The “Innocent Mistake” Defence to Misrepresentation

On October 12, 2011, I wrote about how the Federal Court in Osisanwo had certified the following question:

Is a foreign national inadmissible for misrepresenting a material fact if at the time of filing his/her application for permanent residence or at the time of granting permanent residence he/she had no knowledge of the material fact that constituted such misrepresentation?

 

Ultimately, the Respondent in Osisanwo did not litigate to the Federal Court of Appeal.  However, on April 13, 2012,  the Federal Court issued several judgements in misrepresentation cases that establish a clear rule regarding whether innocent mistake is a defence to s. 40 misrepresentation allegations.  In essence, without explicitly stating so, the Court described misrepresentation as a strict liability offence, in which there is a “reasonableness” (or “due diligence”) defence.

An Overview of the Rule

Madam Justice Tremblay-Lamer, the author of the aforementioned string of decisions,  found that misrepresentation does not always require subjective knowledge.  In clarifying this, she first cited the following passage from Jiang v Canada(Minister of Citizenship and Immigration):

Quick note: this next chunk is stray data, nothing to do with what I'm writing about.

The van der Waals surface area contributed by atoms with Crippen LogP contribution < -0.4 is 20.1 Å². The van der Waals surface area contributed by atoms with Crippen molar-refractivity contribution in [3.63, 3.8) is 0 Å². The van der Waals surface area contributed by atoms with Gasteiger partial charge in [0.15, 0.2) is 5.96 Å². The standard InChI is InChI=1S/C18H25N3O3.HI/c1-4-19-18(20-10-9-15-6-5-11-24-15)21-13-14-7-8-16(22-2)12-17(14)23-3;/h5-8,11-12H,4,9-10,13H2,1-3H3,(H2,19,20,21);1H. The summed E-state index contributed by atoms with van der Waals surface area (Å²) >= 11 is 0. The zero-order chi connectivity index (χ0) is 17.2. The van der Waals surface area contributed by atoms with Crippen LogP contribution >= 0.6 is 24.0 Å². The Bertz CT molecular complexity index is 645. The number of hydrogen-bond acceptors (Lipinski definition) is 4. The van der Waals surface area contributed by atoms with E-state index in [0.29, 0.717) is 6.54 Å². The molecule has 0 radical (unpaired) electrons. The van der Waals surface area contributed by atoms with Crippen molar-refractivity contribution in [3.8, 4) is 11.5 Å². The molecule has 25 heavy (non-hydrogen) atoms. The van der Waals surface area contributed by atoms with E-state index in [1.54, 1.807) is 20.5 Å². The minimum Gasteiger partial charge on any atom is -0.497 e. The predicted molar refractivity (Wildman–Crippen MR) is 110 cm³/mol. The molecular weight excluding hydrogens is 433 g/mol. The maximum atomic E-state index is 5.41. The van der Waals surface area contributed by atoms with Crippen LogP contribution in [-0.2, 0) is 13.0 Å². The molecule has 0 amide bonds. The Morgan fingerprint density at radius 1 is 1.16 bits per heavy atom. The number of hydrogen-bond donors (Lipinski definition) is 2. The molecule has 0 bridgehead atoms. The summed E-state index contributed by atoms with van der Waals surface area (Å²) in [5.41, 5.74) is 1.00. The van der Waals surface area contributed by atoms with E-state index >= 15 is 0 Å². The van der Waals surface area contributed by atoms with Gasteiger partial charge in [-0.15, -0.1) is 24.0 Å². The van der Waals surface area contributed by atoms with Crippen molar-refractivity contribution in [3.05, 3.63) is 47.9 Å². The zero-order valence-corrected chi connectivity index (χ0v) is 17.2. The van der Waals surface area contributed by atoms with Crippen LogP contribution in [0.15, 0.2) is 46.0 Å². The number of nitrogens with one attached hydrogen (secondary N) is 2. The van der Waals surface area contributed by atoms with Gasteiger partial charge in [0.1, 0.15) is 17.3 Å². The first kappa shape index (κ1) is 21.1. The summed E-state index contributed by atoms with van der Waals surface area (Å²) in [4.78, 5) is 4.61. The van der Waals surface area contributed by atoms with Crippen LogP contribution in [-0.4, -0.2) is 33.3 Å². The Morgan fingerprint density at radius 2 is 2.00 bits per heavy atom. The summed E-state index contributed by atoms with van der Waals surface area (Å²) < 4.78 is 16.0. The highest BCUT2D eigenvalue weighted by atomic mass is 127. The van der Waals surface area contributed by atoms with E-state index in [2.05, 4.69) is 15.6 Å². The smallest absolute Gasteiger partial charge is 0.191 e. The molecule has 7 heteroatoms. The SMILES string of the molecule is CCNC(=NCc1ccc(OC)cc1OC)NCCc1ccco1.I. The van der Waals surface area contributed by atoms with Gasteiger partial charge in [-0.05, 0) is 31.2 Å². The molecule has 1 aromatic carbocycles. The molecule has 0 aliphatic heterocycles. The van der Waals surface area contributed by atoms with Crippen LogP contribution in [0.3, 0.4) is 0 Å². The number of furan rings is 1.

With respect to inadmissibility based on misrepresentation, this Court has already given section 40 a broad and robust interpretation. In Khan, above, Justice O’Keefe held that the wording of the Act must be respected and section 40 should be given the broad interpretation that its wording demands. He went on to hold that section 40 applies where an applicant adopts a misrepresentation but then clarifies it prior to a decision. In Wang v Canada (Minister of Citizenship and Immigration), 2005 FC 1059, this Court held that section 40 applies to an applicant where the misrepresentation was made by another party to the application and the applicant had no knowledge of it. The Court stated that an initial reading of section 40 would not support this interpretation but that the section should be interpreted in this manner to prevent an absurd result.

She then further cited Baro v Canada (Minister of Citizenship and Immigration), where the Court held that:

Even an innocent failure to provide material information can result in a finding of inadmissibility; for example, an applicant who fails to include all of her children in her application may be inadmissible: Bickin v. Canada (Minister of Citizenship and Immigration), [2000] F.C.J. No.1495 (F.C.T.D.) (QL). An exception arises where applicants can show that they honestly and reasonably believed that they were not withholding material information.

Accordingly, Madam Justice Tremblay-Lamer held that it is only in exceptional cases where an applicant can demonstrate (1) that he honestly and reasonably believed that he was not withholding material information, and (2) where “the knowledge of which was beyond his control”, that the applicant may be able to take advantage of a “reasonably innocent mistake” defence to misrepresentation.

And of course, simply trusting a representative is not due diligence.


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